Arthur Gardner ( July 28, 1912 – October 13, 2003)
Arthur Gardner was born the youngest of seven children on July 28, 1912 to Walter and Clara (Ball) Gardner in Ozone Park, New York. Arthur had never traveled west of New Jersey until he was 90 when he made the move to Colorado.
Arthur tried his hand at many jobs as a young boy, from delivering papers and groceries, and walking dogs to polishing brass locks, building cabinets and housepainting. But his passion always remained in his painting – oils, pastels and watercolors - as well as dabbling in sculpture and music.
Arthur moved from Ozone Park into New York City sometime in the 1930’s. Once in the city, he found jobs at the many clubs where art was a prominent program - The National Arts Club, Salamagundi Club, etc. While working at the clubs, Arthur often attending the art classes given by the masters that would come to teach. He also studied at the Fine Arts League, and attended classes wherever he could find them. He was befriended by many artists such as Ludwig Bemelmans who was the creator of Madelaine. E. Stanley Turnbull who was a reknowned portrait painter, Cliff Young, Richard L. Seyffert, John Johansen and Joseph Cummings Chase.
As well as studying art, Arthur also studied voice at the old Met and had a beautiful tenor voice.
Before moving to Denver, Arthur still attended art classes in the Village and in the Gramercy Park area - his favorite classes were the nude art classes as he enjoyed drawing the female figure in many shapes and sizes.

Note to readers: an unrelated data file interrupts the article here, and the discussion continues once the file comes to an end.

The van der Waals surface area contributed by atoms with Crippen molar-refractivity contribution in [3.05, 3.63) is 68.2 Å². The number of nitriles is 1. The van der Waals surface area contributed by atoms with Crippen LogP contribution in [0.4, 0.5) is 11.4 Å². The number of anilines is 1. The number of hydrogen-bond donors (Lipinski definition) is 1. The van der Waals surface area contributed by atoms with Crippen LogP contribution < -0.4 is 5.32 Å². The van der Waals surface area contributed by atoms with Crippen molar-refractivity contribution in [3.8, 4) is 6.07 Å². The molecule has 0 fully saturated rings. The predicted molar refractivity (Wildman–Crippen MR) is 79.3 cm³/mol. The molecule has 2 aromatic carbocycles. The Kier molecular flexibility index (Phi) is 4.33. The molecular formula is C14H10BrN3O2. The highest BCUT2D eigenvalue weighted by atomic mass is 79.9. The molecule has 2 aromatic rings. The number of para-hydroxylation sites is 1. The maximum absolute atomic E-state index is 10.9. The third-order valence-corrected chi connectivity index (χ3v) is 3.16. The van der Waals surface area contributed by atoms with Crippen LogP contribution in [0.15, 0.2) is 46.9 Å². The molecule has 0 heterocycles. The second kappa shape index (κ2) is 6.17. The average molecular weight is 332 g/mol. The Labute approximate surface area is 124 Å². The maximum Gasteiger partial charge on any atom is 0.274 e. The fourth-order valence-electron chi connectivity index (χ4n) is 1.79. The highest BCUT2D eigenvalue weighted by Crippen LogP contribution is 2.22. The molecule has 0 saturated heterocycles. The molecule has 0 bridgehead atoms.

He was always able to figure out how to fix anything, and keeping up with even the most modern technology seemed to fascinate him. He even started taking the computer classes at Porter Place, the Assisted Living Center where he had a room with a beautiful view of the Colorado Rockies.
To the Porter Place staff, Arthur became quickly known as the activity guy. He wanted to try everything. His favorites were Tai Chi, fitness games, dog visits, bingo and we can’t forget – the pool table. The pool table had been his one big requirement in finding a new home. He hadn’t played much in years, but really wanted to improve his game. He was easy to find when he wasn’t in his room!
Playing Parcheesi with Arthur was a lesson in world peace. He refused to knock anyone back home, saying “That just wouldn’t be nice”. Arthur often quietly trounced us all as we were knocking each other off while leaving Arthur’s men alone.
Information provided by Fabricio Carballo